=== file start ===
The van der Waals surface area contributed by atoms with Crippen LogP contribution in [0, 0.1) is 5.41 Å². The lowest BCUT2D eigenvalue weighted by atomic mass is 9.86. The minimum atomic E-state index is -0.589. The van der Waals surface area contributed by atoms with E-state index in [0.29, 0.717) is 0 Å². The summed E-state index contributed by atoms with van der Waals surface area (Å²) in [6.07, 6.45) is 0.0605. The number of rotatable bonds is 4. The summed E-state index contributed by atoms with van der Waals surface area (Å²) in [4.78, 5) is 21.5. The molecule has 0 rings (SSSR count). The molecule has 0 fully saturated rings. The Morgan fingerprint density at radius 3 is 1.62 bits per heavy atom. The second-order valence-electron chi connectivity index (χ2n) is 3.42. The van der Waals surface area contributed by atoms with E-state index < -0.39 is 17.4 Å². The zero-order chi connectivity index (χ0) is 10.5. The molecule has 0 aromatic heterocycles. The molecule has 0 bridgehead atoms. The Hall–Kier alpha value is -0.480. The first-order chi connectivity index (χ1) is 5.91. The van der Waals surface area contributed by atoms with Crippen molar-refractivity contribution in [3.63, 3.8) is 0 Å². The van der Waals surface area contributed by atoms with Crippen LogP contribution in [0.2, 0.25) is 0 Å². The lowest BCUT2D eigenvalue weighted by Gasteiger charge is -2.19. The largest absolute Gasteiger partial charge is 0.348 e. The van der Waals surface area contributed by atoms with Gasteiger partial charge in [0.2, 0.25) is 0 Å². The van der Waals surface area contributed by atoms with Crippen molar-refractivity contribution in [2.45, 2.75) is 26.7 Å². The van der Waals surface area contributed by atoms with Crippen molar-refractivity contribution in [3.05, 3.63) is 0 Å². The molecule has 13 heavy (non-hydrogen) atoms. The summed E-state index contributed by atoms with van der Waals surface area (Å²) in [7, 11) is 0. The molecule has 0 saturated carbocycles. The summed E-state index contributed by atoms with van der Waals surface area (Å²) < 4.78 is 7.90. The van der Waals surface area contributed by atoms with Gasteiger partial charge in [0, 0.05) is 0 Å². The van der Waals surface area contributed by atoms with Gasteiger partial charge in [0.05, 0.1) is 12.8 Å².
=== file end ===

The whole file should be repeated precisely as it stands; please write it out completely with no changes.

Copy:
The van der Waals surface area contributed by atoms with Crippen LogP contribution in [0, 0.1) is 5.41 Å². The lowest BCUT2D eigenvalue weighted by atomic mass is 9.86. The minimum atomic E-state index is -0.589. The van der Waals surface area contributed by atoms with E-state index in [0.29, 0.717) is 0 Å². The summed E-state index contributed by atoms with van der Waals surface area (Å²) in [6.07, 6.45) is 0.0605. The number of rotatable bonds is 4. The summed E-state index contributed by atoms with van der Waals surface area (Å²) in [4.78, 5) is 21.5. The molecule has 0 rings (SSSR count). The molecule has 0 fully saturated rings. The Morgan fingerprint density at radius 3 is 1.62 bits per heavy atom. The second-order valence-electron chi connectivity index (χ2n) is 3.42. The van der Waals surface area contributed by atoms with E-state index < -0.39 is 17.4 Å². The zero-order chi connectivity index (χ0) is 10.5. The molecule has 0 aromatic heterocycles. The molecule has 0 bridgehead atoms. The Hall–Kier alpha value is -0.480. The first-order chi connectivity index (χ1) is 5.91. The van der Waals surface area contributed by atoms with Crippen molar-refractivity contribution in [3.63, 3.8) is 0 Å². The van der Waals surface area contributed by atoms with Crippen LogP contribution in [0.2, 0.25) is 0 Å². The lowest BCUT2D eigenvalue weighted by Gasteiger charge is -2.19. The largest absolute Gasteiger partial charge is 0.348 e. The van der Waals surface area contributed by atoms with Gasteiger partial charge in [0.2, 0.25) is 0 Å². The van der Waals surface area contributed by atoms with Crippen molar-refractivity contribution in [2.45, 2.75) is 26.7 Å². The van der Waals surface area contributed by atoms with Crippen molar-refractivity contribution in [3.05, 3.63) is 0 Å². The molecule has 13 heavy (non-hydrogen) atoms. The summed E-state index contributed by atoms with van der Waals surface area (Å²) in [7, 11) is 0. The molecule has 0 saturated carbocycles. The summed E-state index contributed by atoms with van der Waals surface area (Å²) < 4.78 is 7.90. The van der Waals surface area contributed by atoms with Gasteiger partial charge in [0, 0.05) is 0 Å². The van der Waals surface area contributed by atoms with Gasteiger partial charge in [0.05, 0.1) is 12.8 Å².